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What of the 4-1-4-1? A Q&A with Zonal Marking's Michael Cox | Between the Lines

30 April 3:10 pm

What of the 4-1-4-1? A Q&A with Zonal Marking's Michael Cox | Between the Lines

By Ben Schuman-Stoler

Michael Cox is a writer and the man behind Zonal Marking, the tactics nerd utopia of soccer content. For years, ZM’s straight-to-the-point style has illuminated the tactical sub-matter of important matches and identified the trends dictating soccer set-ups around the world.

We went back and forth on the 4-1-4-1 formation, national trends, and MLS’s best tactical role model.

Ben Schuman-Stoler: The Fire have experimented this year with a 4-1-4-1 formation, which has morphed in certain times into the more familiar 4-4-2, 4-3-3, 4-5-1, and 4-2-3-1 set ups. Can you say a little bit about the 4-1-4-1 in general? What are its weaknesses and strengths? Are there any teams in recent memory you can recall employing it consistently?

Michael Cox: The 4-1-4-1 isn't particularly fashionable, but part of this is because managers will always call it a 4-3-3 - a 4-3-3 is basically a 4-1-4-1 when it's without the ball. But 4-3-3 sounds much more exciting, so you'll rarely get a 4-1-4-1 hailed as a brilliant system.

The major problem is the fact the lone striker can become isolated, although the opportunity to get midfield runners forward means this shouldn't be too much of a problem if he can drop deep, link play and hold up the ball. That said, the importance of the midfield runners getting forward means the holding player has a huge responsibility without the ball, and can often become overrun at defensive transitions, particularly if the opposition get two players either side of him - he doesn't have the comfort of a partner.

BSS: Is there also anything different a back four (in particular the outside backs) have to keep in mind in a 4-1-4-1 compared to a 4-4-2 or 4-2-3-1?

MC: I think the major difference is that the full-backs have to be able to track the opposition’s winger inside. If you're in a 4-2-3-1 and you're dealing with an opposition 4-2-3-1, your two holding midfielders can deal with (a) the opposition number ten and (b) a David Silva-like character drifting inside. With the 4-1-4-1 he'll become overloaded, so your full-backs have more responsibility to move inside and stop him.

BSS: What are your thoughts regarding national-specific or league-specific tactics? Do they ever develop naturally and therefore uniquely for that country/league? Could the ideas developing in the MLS affect the U.S. National Team, and ever add to their chances of international success? In what way has MLS changed or not changed your understanding or appreciation of American soccer and tactics therein?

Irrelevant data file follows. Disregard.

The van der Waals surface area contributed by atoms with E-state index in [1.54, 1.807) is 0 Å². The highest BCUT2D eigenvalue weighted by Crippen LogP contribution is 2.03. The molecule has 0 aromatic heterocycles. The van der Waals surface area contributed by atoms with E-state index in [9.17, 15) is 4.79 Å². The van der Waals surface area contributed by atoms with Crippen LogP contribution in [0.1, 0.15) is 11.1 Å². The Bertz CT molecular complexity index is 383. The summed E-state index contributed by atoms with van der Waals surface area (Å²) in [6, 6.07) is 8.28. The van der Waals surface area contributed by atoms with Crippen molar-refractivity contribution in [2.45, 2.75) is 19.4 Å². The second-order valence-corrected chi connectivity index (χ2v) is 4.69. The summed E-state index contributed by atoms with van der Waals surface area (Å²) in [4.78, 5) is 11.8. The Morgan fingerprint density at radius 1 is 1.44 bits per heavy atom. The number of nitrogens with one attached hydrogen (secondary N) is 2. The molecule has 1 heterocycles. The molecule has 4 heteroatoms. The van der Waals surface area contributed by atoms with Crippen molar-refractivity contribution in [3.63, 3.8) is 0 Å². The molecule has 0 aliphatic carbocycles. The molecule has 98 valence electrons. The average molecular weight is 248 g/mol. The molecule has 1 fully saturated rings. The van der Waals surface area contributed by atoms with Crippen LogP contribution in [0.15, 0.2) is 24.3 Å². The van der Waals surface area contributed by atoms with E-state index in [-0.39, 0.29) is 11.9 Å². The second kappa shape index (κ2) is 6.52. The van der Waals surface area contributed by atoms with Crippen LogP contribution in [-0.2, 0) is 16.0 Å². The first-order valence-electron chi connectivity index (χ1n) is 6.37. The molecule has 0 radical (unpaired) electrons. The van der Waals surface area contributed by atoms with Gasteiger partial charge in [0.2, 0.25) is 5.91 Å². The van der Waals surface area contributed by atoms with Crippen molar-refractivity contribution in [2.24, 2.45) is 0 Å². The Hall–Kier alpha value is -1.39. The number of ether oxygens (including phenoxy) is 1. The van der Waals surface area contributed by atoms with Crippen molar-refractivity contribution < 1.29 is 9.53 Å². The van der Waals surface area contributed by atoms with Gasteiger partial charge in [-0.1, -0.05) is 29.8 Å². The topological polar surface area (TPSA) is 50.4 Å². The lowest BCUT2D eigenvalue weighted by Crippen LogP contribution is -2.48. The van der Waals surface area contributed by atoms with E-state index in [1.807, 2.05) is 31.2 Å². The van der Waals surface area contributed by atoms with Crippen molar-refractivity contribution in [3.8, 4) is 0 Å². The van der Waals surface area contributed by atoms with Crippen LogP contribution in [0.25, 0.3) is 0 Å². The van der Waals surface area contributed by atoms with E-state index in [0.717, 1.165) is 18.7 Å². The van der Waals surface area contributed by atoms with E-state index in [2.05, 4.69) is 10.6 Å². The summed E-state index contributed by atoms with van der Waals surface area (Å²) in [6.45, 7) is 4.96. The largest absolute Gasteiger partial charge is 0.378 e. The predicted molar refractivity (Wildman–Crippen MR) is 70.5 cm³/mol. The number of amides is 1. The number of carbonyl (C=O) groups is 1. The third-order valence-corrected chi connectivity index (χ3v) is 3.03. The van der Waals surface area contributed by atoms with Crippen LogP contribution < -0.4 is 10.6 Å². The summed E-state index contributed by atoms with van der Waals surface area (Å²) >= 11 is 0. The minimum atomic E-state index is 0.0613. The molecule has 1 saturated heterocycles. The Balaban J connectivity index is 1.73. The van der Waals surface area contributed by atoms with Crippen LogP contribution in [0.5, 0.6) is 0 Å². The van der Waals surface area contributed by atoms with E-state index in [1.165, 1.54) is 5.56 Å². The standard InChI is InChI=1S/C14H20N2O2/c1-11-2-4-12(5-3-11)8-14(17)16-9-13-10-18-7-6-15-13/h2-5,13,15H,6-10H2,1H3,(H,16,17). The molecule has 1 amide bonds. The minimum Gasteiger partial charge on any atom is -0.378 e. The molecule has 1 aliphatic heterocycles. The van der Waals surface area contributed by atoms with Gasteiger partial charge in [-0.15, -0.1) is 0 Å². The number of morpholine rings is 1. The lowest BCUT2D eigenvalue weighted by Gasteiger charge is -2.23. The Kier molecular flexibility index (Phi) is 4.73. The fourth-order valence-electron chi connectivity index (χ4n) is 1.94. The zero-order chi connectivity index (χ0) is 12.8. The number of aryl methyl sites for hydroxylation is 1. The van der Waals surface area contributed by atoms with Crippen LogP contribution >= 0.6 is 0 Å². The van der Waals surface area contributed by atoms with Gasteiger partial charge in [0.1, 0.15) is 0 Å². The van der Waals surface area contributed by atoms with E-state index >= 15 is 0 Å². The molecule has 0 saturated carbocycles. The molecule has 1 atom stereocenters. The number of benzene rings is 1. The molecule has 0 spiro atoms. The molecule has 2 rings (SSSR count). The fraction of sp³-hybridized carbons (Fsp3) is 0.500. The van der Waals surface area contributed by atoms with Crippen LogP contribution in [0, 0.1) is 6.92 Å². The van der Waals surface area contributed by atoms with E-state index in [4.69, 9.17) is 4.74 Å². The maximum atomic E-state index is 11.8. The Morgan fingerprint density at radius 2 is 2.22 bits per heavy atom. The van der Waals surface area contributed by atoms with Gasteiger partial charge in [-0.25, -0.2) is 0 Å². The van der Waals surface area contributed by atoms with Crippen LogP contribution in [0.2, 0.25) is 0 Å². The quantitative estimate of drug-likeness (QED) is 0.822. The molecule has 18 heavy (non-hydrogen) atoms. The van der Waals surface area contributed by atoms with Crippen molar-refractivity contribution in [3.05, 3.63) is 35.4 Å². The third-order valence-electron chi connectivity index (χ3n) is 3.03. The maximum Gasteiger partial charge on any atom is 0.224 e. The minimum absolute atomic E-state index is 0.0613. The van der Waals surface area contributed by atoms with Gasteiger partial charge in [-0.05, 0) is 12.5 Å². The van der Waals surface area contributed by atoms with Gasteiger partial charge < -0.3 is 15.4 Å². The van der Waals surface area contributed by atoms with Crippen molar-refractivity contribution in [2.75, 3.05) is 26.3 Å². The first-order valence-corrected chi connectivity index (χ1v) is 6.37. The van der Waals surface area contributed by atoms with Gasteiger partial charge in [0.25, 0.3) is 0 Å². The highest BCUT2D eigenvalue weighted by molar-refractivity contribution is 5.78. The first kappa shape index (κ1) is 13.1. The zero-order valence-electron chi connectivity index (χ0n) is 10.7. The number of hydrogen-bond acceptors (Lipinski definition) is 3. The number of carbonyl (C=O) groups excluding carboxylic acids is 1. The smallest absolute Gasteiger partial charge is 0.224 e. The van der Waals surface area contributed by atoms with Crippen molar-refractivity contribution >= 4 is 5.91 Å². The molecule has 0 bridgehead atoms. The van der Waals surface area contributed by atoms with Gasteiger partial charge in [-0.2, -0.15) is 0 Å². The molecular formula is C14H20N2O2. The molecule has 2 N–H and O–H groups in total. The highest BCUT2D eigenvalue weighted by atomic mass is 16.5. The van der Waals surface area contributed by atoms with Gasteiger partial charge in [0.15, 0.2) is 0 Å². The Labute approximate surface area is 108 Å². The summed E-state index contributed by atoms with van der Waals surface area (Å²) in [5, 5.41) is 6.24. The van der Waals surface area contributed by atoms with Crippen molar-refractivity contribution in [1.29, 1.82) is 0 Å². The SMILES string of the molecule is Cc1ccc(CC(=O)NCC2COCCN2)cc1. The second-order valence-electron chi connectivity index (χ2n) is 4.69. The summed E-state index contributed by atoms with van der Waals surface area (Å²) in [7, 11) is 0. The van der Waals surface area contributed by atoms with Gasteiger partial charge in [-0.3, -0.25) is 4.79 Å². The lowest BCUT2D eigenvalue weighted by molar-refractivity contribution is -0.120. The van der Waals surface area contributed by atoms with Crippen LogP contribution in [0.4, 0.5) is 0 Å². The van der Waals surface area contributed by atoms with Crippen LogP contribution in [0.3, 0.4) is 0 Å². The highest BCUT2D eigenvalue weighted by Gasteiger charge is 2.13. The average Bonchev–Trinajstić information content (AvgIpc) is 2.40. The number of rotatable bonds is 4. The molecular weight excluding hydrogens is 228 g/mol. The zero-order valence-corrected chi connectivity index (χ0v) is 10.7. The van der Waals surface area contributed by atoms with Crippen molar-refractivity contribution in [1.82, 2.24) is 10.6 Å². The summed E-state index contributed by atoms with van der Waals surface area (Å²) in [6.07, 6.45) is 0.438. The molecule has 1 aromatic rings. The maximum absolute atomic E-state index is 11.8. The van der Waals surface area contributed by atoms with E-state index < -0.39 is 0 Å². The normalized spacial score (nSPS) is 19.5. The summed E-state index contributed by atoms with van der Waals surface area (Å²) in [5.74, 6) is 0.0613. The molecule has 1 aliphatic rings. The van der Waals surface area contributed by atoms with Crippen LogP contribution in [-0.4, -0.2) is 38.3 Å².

MC: This is an interesting question. I think it's generally top-down, to be honest - the national side gets success and influences lots of the domestic sides. The best example is Chile - Bielsa went there before the last World Cup, brought in 3-3-1-3 and heavy pressing, and that trickled down to the domestic sides, particularly Universidad de Chile. Now they all play that way, Chile have an identity, and Uni's old coach Sampoali is now the Chile manager, picking lots of his old players for the national side while simultaneously continuing with the Bielsa approach. I gather something similar has happened in Ghana with 4-2-3-1 and counter-attacking play. Really, I think the best way for the USA to arrive at something similar is for Jurgen Klinsmann to come up with something interesting, which then trickles down. It would be tough for him to accommodate MLS-specific tactics on the world stage against more 'advanced' European approaches.

BSS: I'm curious about the ways in which tactical ideas travel across countries. Recently Manchester City's American project nabbed Jason Kreis from Salt Lake City. He's currently doing 6 months at the Etihad to learn and bring their ideas to the States. What do you think MLS's opportunity is with regards to "market research"? How are tactical ideas developed on their own in certain leagues vs. affected by worldwide trends or coaching lineage?

MC: Hmm, that's such a tough question, you could probably write a whole book about it, to be honest. I think the main thing to consider here is that ideas now travel faster than ever before because of the internet etc, and also because coaches and players travel to different countries more than ever before. The globalization of football in the past 15 years or so means theoretically, there should be less boundaries in this respect.

To me it seems logical for an MLS club to look to the Premier League. American soccer seems quite physical and in a certain sense quite basic tactically, and of the major European leagues the Premier League is probably quite a good fit.